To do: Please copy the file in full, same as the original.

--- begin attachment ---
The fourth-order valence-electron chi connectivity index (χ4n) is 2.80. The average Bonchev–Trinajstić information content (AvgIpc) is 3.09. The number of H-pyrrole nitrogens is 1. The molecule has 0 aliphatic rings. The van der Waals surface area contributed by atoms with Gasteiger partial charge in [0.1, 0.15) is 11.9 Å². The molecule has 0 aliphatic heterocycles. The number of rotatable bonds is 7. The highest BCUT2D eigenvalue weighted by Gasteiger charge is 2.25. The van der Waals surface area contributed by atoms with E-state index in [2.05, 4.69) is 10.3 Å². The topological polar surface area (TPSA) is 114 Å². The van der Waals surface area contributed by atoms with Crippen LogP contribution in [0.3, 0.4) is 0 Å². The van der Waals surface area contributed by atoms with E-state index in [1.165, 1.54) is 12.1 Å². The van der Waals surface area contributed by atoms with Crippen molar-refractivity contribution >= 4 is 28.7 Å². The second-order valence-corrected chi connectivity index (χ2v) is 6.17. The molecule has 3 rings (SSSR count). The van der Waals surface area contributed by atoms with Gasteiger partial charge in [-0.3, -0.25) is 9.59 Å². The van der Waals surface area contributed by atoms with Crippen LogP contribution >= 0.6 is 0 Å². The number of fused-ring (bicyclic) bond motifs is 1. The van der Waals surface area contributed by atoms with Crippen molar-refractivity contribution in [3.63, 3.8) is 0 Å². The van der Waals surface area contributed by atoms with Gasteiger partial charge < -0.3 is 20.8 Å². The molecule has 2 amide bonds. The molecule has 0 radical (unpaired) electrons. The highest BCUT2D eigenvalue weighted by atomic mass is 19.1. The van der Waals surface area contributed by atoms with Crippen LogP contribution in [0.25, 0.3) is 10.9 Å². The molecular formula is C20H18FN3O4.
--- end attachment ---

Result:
The fourth-order valence-electron chi connectivity index (χ4n) is 2.80. The average Bonchev–Trinajstić information content (AvgIpc) is 3.09. The number of H-pyrrole nitrogens is 1. The molecule has 0 aliphatic rings. The van der Waals surface area contributed by atoms with Gasteiger partial charge in [0.1, 0.15) is 11.9 Å². The molecule has 0 aliphatic heterocycles. The number of rotatable bonds is 7. The highest BCUT2D eigenvalue weighted by Gasteiger charge is 2.25. The van der Waals surface area contributed by atoms with E-state index in [2.05, 4.69) is 10.3 Å². The topological polar surface area (TPSA) is 114 Å². The van der Waals surface area contributed by atoms with Crippen LogP contribution in [0.3, 0.4) is 0 Å². The van der Waals surface area contributed by atoms with E-state index in [1.165, 1.54) is 12.1 Å². The van der Waals surface area contributed by atoms with Crippen molar-refractivity contribution >= 4 is 28.7 Å². The second-order valence-corrected chi connectivity index (χ2v) is 6.17. The molecule has 3 rings (SSSR count). The van der Waals surface area contributed by atoms with Gasteiger partial charge in [-0.3, -0.25) is 9.59 Å². The van der Waals surface area contributed by atoms with Crippen LogP contribution >= 0.6 is 0 Å². The number of fused-ring (bicyclic) bond motifs is 1. The van der Waals surface area contributed by atoms with Crippen molar-refractivity contribution in [3.63, 3.8) is 0 Å². The van der Waals surface area contributed by atoms with Gasteiger partial charge < -0.3 is 20.8 Å². The molecule has 2 amide bonds. The molecule has 0 radical (unpaired) electrons. The highest BCUT2D eigenvalue weighted by atomic mass is 19.1. The van der Waals surface area contributed by atoms with Crippen LogP contribution in [0.25, 0.3) is 10.9 Å². The molecular formula is C20H18FN3O4.